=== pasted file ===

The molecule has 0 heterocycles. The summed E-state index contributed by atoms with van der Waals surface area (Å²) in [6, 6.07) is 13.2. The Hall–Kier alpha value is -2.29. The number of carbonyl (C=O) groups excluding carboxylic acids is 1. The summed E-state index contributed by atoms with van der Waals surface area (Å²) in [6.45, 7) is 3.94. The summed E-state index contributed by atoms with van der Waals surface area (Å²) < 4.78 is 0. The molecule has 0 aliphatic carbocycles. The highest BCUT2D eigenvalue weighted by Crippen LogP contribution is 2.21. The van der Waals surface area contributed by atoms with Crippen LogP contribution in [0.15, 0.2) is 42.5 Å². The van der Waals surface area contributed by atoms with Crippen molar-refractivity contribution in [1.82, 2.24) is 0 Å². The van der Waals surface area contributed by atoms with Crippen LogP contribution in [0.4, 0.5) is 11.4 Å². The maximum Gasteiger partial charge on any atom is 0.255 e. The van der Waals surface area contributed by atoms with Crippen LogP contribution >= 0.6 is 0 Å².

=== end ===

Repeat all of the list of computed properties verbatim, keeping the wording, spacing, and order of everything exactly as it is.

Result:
The molecule has 0 heterocycles. The summed E-state index contributed by atoms with van der Waals surface area (Å²) in [6, 6.07) is 13.2. The Hall–Kier alpha value is -2.29. The number of carbonyl (C=O) groups excluding carboxylic acids is 1. The summed E-state index contributed by atoms with van der Waals surface area (Å²) in [6.45, 7) is 3.94. The summed E-state index contributed by atoms with van der Waals surface area (Å²) < 4.78 is 0. The molecule has 0 aliphatic carbocycles. The highest BCUT2D eigenvalue weighted by Crippen LogP contribution is 2.21. The van der Waals surface area contributed by atoms with Crippen LogP contribution in [0.15, 0.2) is 42.5 Å². The van der Waals surface area contributed by atoms with Crippen molar-refractivity contribution in [1.82, 2.24) is 0 Å². The van der Waals surface area contributed by atoms with Crippen LogP contribution in [0.4, 0.5) is 11.4 Å². The maximum Gasteiger partial charge on any atom is 0.255 e. The van der Waals surface area contributed by atoms with Crippen LogP contribution >= 0.6 is 0 Å².